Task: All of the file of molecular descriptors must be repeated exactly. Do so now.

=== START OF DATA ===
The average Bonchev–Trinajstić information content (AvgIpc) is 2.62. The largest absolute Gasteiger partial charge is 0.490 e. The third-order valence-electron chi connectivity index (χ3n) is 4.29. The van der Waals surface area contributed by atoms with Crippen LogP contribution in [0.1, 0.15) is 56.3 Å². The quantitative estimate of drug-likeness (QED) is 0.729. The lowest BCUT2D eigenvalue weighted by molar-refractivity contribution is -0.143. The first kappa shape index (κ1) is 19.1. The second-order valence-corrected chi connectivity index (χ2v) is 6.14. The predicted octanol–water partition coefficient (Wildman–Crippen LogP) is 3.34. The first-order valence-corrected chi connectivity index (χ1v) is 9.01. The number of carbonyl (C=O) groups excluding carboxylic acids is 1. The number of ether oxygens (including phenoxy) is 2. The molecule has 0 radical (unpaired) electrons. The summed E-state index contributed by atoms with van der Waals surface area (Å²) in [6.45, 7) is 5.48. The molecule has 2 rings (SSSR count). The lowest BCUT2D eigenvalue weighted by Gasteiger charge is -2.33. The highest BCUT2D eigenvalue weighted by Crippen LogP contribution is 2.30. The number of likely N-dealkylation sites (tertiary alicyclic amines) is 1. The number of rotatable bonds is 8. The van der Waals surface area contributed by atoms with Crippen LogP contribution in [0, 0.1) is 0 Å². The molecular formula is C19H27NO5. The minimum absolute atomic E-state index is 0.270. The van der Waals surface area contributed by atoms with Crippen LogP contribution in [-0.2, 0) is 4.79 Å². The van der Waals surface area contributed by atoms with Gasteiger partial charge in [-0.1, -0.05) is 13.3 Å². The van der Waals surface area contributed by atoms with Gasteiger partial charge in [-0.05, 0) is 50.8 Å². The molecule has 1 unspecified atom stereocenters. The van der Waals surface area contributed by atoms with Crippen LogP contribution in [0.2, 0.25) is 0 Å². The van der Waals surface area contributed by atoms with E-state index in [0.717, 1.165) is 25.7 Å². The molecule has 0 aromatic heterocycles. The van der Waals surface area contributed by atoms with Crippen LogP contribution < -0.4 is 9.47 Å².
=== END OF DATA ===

The average Bonchev–Trinajstić information content (AvgIpc) is 2.62. The largest absolute Gasteiger partial charge is 0.490 e. The third-order valence-electron chi connectivity index (χ3n) is 4.29. The van der Waals surface area contributed by atoms with Crippen LogP contribution in [0.1, 0.15) is 56.3 Å². The quantitative estimate of drug-likeness (QED) is 0.729. The lowest BCUT2D eigenvalue weighted by molar-refractivity contribution is -0.143. The first kappa shape index (κ1) is 19.1. The second-order valence-corrected chi connectivity index (χ2v) is 6.14. The predicted octanol–water partition coefficient (Wildman–Crippen LogP) is 3.34. The first-order valence-corrected chi connectivity index (χ1v) is 9.01. The number of carbonyl (C=O) groups excluding carboxylic acids is 1. The number of ether oxygens (including phenoxy) is 2. The molecule has 0 radical (unpaired) electrons. The summed E-state index contributed by atoms with van der Waals surface area (Å²) in [6.45, 7) is 5.48. The molecule has 2 rings (SSSR count). The lowest BCUT2D eigenvalue weighted by Gasteiger charge is -2.33. The highest BCUT2D eigenvalue weighted by Crippen LogP contribution is 2.30. The number of likely N-dealkylation sites (tertiary alicyclic amines) is 1. The number of rotatable bonds is 8. The van der Waals surface area contributed by atoms with Crippen LogP contribution in [0, 0.1) is 0 Å². The molecular formula is C19H27NO5. The minimum absolute atomic E-state index is 0.270. The van der Waals surface area contributed by atoms with Crippen LogP contribution in [-0.2, 0) is 4.79 Å². The van der Waals surface area contributed by atoms with Gasteiger partial charge in [-0.1, -0.05) is 13.3 Å². The van der Waals surface area contributed by atoms with Gasteiger partial charge in [-0.05, 0) is 50.8 Å². The molecule has 1 unspecified atom stereocenters. The van der Waals surface area contributed by atoms with Crippen LogP contribution in [0.2, 0.25) is 0 Å². The van der Waals surface area contributed by atoms with E-state index in [0.717, 1.165) is 25.7 Å². The molecule has 0 aromatic heterocycles. The van der Waals surface area contributed by atoms with Crippen LogP contribution < -0.4 is 9.47 Å².